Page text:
Egypt Independent

In North Sinai, smugglers face challenges after Mubarak



Arish – If Egypt's revolution put an end to a longstanding feud between police and the Bedouins of North Sinai, it also meant greater liberty for the thriving underground economy of the governorate.

However, some imminent post-uprising threats could challenge North Sinai’s informal economy. The opening of the Rafah border crossing with Gaza, the redeployment of security, and the changing relationship between Egypt and Hamas, the rulers of Gaza, have raised red flags for smugglers.

“You see no more checkpoints every 100 meters outside of Arish. Those of us who dreaded coming to the city for fear of being arrested are now smoking their shisha in downtown Arish’s cafés, out in the open,” said Salem*, a co-owner of a tunnel that mostly transports building materials like cement and steel into Gaza. “State security is gone. They used to antagonize us the most. The Armed Forces are busy with other things and have no time to combat smuggling activities.”

Besides the usual traffic of goods and gas from Rafah to Gaza, the security void has also re-activated arms smuggling from Gaza into Egypt, where guns are reportedly cheaper. “People in Arish in particular rushed into getting cheap arms from Gaza,” said Salem, who added that mounting tribal feuds amid the security void are prompting wider arms proliferation in North Sinai.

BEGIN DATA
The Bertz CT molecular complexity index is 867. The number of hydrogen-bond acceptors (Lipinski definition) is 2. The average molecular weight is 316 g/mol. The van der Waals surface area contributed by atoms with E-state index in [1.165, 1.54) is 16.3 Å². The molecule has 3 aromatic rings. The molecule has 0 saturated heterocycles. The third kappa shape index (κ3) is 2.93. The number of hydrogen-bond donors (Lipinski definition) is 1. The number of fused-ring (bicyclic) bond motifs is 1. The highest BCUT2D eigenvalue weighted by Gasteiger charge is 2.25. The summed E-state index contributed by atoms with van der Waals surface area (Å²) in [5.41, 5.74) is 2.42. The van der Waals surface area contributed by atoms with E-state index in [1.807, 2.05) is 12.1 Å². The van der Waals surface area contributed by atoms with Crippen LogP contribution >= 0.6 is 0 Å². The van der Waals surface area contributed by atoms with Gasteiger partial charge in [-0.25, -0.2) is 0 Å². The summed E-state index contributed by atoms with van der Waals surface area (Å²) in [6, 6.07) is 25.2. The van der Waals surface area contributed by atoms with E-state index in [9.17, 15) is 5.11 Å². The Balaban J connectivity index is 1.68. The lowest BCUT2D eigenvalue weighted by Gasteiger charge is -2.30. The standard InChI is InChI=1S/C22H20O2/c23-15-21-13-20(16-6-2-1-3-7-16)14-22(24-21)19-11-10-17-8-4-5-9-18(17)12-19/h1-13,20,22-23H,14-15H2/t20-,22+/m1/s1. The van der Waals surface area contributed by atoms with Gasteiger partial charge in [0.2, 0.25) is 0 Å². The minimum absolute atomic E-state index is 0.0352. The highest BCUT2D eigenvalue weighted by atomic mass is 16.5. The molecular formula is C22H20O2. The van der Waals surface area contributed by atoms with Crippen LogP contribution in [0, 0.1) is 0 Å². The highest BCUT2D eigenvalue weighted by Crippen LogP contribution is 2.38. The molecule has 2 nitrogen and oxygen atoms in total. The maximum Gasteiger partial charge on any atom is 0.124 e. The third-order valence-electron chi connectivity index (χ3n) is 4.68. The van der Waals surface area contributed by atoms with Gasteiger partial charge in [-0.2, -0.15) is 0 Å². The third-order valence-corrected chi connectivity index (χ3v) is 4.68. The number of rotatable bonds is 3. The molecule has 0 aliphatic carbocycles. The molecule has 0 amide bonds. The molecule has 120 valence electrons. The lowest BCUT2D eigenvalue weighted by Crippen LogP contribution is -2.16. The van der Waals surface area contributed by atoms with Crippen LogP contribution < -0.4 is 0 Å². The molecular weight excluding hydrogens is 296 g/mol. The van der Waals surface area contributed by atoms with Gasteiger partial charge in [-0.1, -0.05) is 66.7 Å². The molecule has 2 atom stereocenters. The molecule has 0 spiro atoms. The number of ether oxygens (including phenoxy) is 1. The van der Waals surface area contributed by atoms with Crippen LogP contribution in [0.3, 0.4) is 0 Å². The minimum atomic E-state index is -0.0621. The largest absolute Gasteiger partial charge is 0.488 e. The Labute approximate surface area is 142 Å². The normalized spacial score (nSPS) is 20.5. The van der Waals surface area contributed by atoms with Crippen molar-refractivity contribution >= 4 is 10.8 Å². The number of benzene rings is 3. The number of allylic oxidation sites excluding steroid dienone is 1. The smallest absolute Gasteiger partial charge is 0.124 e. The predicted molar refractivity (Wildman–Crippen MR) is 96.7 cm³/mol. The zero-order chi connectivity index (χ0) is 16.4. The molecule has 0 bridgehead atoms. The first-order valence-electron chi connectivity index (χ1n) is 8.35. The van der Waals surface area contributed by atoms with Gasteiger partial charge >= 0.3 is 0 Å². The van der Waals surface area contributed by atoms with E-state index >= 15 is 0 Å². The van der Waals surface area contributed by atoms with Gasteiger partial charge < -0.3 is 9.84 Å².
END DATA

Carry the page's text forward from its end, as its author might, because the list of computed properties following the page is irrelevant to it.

It was not only Egypt’s revolution that served the flourishing underground economy, the ongoing uprising in Libya also helped. Salem and Ahmad, his partner in the tunnel business, are venturing into car smuggling.

Since the revolution erupted in Libya on 17 February, they have been buying un-taxed Libyan cars using Libyan names, driving them along the Mediterranean coast all the way to Rafah and delivering them via the tunnels to Gaza. Ahmad says there are no less than eight car tunnels in Rafah, a surge from only two reported ones before.

Salem estimates that the tunnels generate no less than LE250,000 per month in revenue in North Sinai. Fellow smugglers estimate about 1400 tunnels in the border town, each engaging a network of sub-employees, including drivers, carriers and packers.

Abdel Wahab Mabrouk, the newly appointed governor of North Sinai, told Al-Masry Al-Youm that the security re-deployment is on its way.

“No less than 30 percent of the area’s basic demands go to Gaza via the tunnels,” he said. “We are working toward the redeployment of security to provide for better control, but we’re trying to include more people from within North Sinai in the security body.”

Beyond retuning security to the northern peninsula, the current Fatah-Hamas rapprochement that followed the Cairo-brokered reconciliation agreement signed in late April is a potential long-term threat to the tunnel activity. Smugglers worry of another potential lifeline of goods to Gaza from the West Bank, which will limit the demand for the tunnels.

Another imminent challenge is the creation of a Palestinian state. Palestinian leadership is currently suggesting that it will pursue recognition of its statehood by the United Nations in September. “This will mean that the crossings in Rafah will be more actively used for the transfer of goods that would be taxed in order to create an income for the newly founded state,” said Salem.